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Parents sentenced to 8 weeks in prison for a university corruption scandal


BOSTON (AP) — A California couple was sentenced to eight weeks in prison Thursday after pleading guilty to paying $25,000 for cheating on their son’s college admissions test.

Dr Gregory Colburn, 63, and Amy Colburn, 52, of Palo Alto, were the 16th and 17th parents to be convicted in the sweeping corruption scandal. The couple abruptly pleaded guilty in January – six weeks before their trial – to money laundering and mail fraud conspiracy charges.

A Boston federal judge accepted their plea deal, which also includes a year of supervised release, 100 hours of community service and $12,500 fines.

Judge Nathaniel Gorton said he was ‘flabbergasted’ that the Colburns and other successful parents would so easily abandon their principles to get their children into college, but acknowledged they had already suffered consequences , including reputational damage and financial instability.

“You and many of your co-defendants have already been punished for your selfish, brazen and downright stupid conduct,” Gorton told the couple. “You both have time to catch up with those you love and society at large.”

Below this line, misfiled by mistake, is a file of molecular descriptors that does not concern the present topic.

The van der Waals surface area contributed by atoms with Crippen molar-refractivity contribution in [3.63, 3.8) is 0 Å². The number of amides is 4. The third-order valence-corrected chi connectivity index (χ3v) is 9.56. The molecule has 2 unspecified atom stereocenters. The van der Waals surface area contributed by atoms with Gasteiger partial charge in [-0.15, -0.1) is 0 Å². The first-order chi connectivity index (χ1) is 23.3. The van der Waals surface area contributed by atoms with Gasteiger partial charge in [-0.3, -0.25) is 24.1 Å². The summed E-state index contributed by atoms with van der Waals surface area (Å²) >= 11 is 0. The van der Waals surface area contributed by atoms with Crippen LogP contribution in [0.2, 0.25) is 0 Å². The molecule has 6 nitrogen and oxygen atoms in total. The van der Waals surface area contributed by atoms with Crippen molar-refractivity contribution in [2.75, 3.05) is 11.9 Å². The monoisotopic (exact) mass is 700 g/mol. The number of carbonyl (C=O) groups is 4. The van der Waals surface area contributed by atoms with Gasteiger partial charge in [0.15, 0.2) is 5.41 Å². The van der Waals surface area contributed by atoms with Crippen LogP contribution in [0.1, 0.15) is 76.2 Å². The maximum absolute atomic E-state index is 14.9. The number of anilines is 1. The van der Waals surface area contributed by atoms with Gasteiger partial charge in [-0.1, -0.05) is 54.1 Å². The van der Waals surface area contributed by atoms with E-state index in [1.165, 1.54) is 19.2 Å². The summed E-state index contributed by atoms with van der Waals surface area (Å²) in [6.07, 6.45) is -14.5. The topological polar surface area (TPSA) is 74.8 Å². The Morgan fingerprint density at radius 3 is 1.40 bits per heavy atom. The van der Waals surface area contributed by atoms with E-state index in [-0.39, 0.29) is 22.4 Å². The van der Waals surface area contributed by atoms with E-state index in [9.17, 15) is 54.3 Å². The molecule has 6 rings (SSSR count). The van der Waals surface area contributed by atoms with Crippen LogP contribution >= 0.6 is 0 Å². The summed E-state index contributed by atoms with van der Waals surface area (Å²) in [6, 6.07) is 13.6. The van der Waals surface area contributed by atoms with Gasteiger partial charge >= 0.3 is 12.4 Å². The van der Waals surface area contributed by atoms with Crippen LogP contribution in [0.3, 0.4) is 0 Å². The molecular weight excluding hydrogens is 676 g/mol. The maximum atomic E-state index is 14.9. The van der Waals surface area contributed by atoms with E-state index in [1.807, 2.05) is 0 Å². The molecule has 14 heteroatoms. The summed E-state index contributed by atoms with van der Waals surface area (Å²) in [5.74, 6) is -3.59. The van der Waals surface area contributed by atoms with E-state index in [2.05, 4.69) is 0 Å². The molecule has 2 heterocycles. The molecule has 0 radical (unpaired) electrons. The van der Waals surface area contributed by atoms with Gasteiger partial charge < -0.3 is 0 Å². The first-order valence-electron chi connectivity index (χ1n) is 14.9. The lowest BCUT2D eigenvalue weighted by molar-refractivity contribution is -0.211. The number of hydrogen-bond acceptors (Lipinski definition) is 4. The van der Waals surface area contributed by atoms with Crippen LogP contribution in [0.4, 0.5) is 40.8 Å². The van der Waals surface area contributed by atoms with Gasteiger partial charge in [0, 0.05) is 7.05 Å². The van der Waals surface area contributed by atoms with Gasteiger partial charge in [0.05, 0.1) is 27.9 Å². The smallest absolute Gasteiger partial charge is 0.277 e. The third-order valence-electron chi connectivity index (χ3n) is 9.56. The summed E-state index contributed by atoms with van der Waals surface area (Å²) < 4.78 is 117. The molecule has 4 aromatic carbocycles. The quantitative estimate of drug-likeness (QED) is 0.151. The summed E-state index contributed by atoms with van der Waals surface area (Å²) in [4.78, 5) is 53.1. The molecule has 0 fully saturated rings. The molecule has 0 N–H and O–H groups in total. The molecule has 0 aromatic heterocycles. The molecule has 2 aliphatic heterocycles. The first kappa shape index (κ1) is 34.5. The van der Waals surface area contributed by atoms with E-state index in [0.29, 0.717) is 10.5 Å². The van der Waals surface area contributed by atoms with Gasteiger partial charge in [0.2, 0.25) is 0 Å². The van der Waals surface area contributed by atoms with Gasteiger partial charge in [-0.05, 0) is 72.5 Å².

In brief statements, both parents said they were sorry and accepted responsibility for their actions.

Federal prosecutors say the Colburns agreed to plead guilty to their role in a scheme to defraud the College Board by paying William “Rick” Singer $25,000 to bribe Igor Dvorskiy, a corrupt test administrator.

Dvorskiy, in turn, arranged for fake test proctor Mark Riddell to fraudulently inflate the SAT exam score taken by the Colburns’ son, the US Attorney’s Office in Boston said.

Singer, Dvorskiy and Riddell all pleaded guilty to federal charges related to their respective roles in the scheme. Riddell was sentenced last week to four months in prison; Dvorskiy is expected to be sentenced in June.

The couple are among nearly 60 wealthy parents, athletic trainers and others charged since March 2019 in the case dubbed “Operation Varsity Blues.” The program run by Singer involved rigging test scores and paying athletic trainers to help students get into the nation’s top universities, prosecutors said.


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